A small, dense object only twelve miles in
diameter is responsible for this beautiful X-ray nebula that spans 150
light years. At the centre of this image, made by NASA's Chandra
X-ray Observatory is a very young and powerful pulsar, known as PSR
B1509-58. The pulsar is a rapidly spinning neutron star which is
throwing energy out into the space around it to create complex and
intriguing structures, including one that resembles a large cosmic
hand. In this image, the lowest energy X-rays that Chandra detects
are red, the medium range is green, and the most energetic ones are
coloured blue. We believe this object is about 1700 years old and
is located about 17,000 light years away from us.
Neutron stars are created when massive
stars, much larger than our sun run out of fuel and collapse. This
object is spinning on its axis almost seven times every second and is
releasing energy at a prodigious rate. The combination of rapid
rotation and ultra-strong magnetic field drives an energetic wind of
electrons and ions away from the neutron star. As the electrons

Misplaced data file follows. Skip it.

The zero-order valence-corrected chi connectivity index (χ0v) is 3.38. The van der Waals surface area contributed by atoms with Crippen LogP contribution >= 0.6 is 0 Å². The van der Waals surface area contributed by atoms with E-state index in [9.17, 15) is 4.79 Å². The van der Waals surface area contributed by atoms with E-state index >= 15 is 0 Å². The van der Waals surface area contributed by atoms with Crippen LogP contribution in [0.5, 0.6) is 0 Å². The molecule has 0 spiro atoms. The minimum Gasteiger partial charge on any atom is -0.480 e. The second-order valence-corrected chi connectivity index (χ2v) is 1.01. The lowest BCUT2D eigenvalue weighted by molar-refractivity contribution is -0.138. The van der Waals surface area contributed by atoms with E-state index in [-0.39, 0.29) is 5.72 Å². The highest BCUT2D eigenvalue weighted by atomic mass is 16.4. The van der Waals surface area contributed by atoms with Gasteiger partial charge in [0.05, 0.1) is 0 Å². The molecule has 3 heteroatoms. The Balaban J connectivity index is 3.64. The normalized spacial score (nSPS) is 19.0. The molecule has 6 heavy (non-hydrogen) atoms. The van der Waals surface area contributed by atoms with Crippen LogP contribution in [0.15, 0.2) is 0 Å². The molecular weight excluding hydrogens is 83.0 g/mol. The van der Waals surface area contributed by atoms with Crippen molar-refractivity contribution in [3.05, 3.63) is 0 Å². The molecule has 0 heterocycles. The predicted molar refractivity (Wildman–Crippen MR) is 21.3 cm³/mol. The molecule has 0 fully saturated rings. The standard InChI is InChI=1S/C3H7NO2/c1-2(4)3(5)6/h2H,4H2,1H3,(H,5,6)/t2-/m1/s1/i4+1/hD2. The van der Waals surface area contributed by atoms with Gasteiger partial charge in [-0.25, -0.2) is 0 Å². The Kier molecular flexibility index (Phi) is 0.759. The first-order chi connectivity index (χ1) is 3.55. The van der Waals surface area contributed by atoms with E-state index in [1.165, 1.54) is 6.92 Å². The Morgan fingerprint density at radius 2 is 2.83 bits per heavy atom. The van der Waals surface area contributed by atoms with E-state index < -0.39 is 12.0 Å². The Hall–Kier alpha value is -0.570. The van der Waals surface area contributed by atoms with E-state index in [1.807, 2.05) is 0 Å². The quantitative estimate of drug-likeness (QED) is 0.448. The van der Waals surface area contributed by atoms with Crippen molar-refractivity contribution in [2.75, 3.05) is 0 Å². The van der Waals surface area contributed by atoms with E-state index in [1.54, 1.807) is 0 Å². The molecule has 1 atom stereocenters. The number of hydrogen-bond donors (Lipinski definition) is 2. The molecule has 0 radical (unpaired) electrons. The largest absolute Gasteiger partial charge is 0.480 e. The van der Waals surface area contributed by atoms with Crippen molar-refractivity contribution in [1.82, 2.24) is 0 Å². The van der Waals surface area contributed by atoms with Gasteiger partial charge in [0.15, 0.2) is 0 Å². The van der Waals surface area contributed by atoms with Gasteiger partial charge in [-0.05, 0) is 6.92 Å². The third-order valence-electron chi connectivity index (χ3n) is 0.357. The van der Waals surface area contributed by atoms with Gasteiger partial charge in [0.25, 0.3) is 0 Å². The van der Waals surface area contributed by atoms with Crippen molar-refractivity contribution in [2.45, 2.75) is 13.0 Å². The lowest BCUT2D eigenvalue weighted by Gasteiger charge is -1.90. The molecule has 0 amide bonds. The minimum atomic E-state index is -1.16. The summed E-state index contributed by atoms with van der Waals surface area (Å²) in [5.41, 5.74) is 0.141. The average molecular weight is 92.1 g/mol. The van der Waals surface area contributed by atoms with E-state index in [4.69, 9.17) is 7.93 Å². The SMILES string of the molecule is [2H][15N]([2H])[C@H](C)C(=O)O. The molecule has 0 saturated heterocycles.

move through the magnetized nebula, they radiate away their energy and
create the elaborate nebula seen by Chandra. In the innermost
regions, a faint circle surrounds the pulsar, and marks the spot where
the wind is rapidly decelerated by the slowly expanding nebula.
B1509 shares some striking similarities to the famous Crab Nebula.
However, B1509's nebula is 15 times wider than the Crab's diameter of 10
Finger-like structures extend to the
north, apparently energizing knots of material in a neighbouring gas
cloud, known as RCW 89. The transfer of energy from the wind to
these knots makes them glow brightly in X-rays (orange and red features
to the upper right). The temperature in this region appears to
vary in a circular pattern around this ring of emission, suggesting that
the pulsar may be precessing like a spinning top and sweeping an
energizing beam around the gas in RCW 89. Click
on the image for a 1Mb larger version.